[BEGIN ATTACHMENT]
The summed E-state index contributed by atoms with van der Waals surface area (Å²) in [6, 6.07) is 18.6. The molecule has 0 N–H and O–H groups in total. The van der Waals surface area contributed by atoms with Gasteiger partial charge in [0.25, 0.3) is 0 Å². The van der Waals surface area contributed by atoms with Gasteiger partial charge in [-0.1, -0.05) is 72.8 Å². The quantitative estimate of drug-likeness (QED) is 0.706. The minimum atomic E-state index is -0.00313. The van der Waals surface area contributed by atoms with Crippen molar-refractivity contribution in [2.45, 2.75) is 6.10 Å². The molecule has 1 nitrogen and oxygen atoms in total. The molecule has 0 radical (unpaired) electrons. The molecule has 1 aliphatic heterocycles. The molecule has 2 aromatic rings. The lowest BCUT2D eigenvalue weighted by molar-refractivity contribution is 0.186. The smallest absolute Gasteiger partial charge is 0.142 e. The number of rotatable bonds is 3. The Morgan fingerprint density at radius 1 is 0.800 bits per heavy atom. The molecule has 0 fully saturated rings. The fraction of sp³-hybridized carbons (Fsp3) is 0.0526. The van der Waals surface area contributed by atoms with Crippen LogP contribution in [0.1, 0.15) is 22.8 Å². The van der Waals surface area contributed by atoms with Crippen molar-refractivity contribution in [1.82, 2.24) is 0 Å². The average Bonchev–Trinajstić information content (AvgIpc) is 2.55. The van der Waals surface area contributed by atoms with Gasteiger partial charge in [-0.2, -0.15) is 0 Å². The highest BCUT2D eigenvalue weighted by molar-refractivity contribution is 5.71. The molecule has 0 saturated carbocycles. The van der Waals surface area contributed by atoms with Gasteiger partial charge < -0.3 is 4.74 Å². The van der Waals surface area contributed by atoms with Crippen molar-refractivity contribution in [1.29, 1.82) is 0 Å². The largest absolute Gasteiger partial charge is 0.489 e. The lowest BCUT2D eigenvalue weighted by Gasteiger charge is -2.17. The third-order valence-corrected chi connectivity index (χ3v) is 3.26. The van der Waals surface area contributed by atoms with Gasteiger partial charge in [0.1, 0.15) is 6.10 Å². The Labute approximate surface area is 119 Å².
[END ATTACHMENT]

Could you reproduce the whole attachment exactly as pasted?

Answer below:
The summed E-state index contributed by atoms with van der Waals surface area (Å²) in [6, 6.07) is 18.6. The molecule has 0 N–H and O–H groups in total. The van der Waals surface area contributed by atoms with Gasteiger partial charge in [0.25, 0.3) is 0 Å². The van der Waals surface area contributed by atoms with Gasteiger partial charge in [-0.1, -0.05) is 72.8 Å². The quantitative estimate of drug-likeness (QED) is 0.706. The minimum atomic E-state index is -0.00313. The van der Waals surface area contributed by atoms with Crippen molar-refractivity contribution in [2.45, 2.75) is 6.10 Å². The molecule has 1 nitrogen and oxygen atoms in total. The molecule has 0 radical (unpaired) electrons. The molecule has 1 aliphatic heterocycles. The molecule has 2 aromatic rings. The lowest BCUT2D eigenvalue weighted by molar-refractivity contribution is 0.186. The smallest absolute Gasteiger partial charge is 0.142 e. The number of rotatable bonds is 3. The Morgan fingerprint density at radius 1 is 0.800 bits per heavy atom. The molecule has 0 fully saturated rings. The fraction of sp³-hybridized carbons (Fsp3) is 0.0526. The van der Waals surface area contributed by atoms with Crippen LogP contribution in [0.1, 0.15) is 22.8 Å². The van der Waals surface area contributed by atoms with Crippen molar-refractivity contribution in [1.82, 2.24) is 0 Å². The average Bonchev–Trinajstić information content (AvgIpc) is 2.55. The van der Waals surface area contributed by atoms with Gasteiger partial charge in [-0.2, -0.15) is 0 Å². The highest BCUT2D eigenvalue weighted by molar-refractivity contribution is 5.71. The molecule has 0 saturated carbocycles. The van der Waals surface area contributed by atoms with Gasteiger partial charge < -0.3 is 4.74 Å². The van der Waals surface area contributed by atoms with Crippen molar-refractivity contribution in [1.29, 1.82) is 0 Å². The largest absolute Gasteiger partial charge is 0.489 e. The lowest BCUT2D eigenvalue weighted by Gasteiger charge is -2.17. The third-order valence-corrected chi connectivity index (χ3v) is 3.26. The van der Waals surface area contributed by atoms with Gasteiger partial charge in [0.1, 0.15) is 6.10 Å². The Labute approximate surface area is 119 Å².